An undisclosed incident at Universal Orlando’s Volcano Bay has resulted in staff being taken via ambulance to the hospital earlier today. The park was also closed down to “address the issues faced at the time.”
UPDATE 6/3/2019 1:36pm
The Orlando Sentinel is stating that three people were taken to Orlando Regional Medical Center and one to Dr. Phillips Hospital after the Orlando Fire Department responded at 4:44 p.m. Sunday. A small group of workers at Universal’s Volcano Bay were taken to the hospital on Sunday as a cautionary measure, Universal spokesman Tom Schroder had said in a statement Sunday. The employees were later released from the hospital, Schroder added. His statement made no mention of any injuries to guests. Universal declined to comment further Monday.
A Universal lifeguard, who declined to use her name because of fear of losing her job, said she had been told there was a wiring short at the Krakata Aqua Coaster. The park’s centerpiece ride that goes through the towering 200-foot volcano that can be seen from Interstate 4 had recently been rewired, she said. But she stayed in the water anyway. “Everybody knows if you leave your post, it’s grounds for termination,” the lifeguard said.
Sarah Carlino of Boston and her two sisters walked at Volcano Bay when her siblings both unexpectedly reacted in pain. They both felt like they were “zapped” on their feet, Carlino said, expressing frustration about what she called Universal’s slow response when guests reported being electrically shocked. Carlino, 32, said her sisters were electrically shocked several hours earlier at about 11 or 11:30 a.m. Carlino’s frustrations were from with Universal’s response after she explained what happened to a manager, she said.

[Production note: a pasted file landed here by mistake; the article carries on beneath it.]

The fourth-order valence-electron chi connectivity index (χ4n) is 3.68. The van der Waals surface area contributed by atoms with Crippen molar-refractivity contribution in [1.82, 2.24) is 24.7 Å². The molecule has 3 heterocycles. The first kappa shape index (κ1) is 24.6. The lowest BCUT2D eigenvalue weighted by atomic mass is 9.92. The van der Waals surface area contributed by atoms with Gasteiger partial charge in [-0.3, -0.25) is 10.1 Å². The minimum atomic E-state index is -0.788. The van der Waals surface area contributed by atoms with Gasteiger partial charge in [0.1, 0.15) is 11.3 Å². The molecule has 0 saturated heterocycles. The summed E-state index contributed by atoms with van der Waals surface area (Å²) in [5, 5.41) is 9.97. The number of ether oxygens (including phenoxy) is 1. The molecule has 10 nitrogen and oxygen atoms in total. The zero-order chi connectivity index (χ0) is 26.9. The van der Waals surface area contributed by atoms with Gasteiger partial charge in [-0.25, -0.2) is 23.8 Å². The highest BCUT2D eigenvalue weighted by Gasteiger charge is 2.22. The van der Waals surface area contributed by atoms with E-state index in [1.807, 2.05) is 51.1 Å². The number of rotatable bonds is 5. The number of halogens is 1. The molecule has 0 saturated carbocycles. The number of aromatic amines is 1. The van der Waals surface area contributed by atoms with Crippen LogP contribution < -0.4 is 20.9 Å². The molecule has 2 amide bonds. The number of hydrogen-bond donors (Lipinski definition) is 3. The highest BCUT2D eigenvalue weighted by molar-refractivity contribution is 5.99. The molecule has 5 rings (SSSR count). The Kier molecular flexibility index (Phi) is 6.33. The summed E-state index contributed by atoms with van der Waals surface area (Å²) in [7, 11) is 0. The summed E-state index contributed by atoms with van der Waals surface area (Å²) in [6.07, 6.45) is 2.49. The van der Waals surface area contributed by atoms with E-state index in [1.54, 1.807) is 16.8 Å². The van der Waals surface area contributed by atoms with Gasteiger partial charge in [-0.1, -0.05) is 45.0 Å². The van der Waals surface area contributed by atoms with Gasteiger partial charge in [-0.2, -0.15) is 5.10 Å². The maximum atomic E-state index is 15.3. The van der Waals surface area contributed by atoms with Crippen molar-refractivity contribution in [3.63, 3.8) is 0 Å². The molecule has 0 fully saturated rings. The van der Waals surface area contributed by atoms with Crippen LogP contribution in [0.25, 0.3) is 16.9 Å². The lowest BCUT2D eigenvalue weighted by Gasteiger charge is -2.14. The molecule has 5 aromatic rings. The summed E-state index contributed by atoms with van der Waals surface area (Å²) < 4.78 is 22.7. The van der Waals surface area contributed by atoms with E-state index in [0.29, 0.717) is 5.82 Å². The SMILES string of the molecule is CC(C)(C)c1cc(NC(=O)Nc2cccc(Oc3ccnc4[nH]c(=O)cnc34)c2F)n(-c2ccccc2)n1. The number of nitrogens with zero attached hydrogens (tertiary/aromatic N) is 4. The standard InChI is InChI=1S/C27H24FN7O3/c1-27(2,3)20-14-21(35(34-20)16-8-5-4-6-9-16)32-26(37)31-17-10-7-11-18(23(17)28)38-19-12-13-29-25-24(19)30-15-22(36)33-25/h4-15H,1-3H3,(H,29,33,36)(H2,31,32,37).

“She didn’t believe what we were saying,” Carlino said. “They weren’t taken this seriously.” It took about 10 minutes before the area by the lazy river near the aqua coaster was closed, Carlino said. The park would later shut down that day. Carlino said an ambulance came to the scene and first responders cleared her sisters who were not taken to the hospital. “They need to be held accountable,” Carlino said. “What if somebody had a pacemaker? Or there was a child?”
Source: Orlando Sentinal
Workers were transported to the hospital and a spokesperson for Volcano Bay says there were “technical issues” and “workers reportedly transported as a precaution.” The nature of the reported technical issues is currently unclear, but Universal Orlando spokesperson Tom Schroder told Spectrum News in an email that the workers were taken to a hospital “out of an abundance of caution.”
He said a “small number” of Volcano Bay’s team members were transported, though an exact amount has not yet been specified. Schroder also said Volcano Bay closed early Sunday to continue to address the issue they faced.
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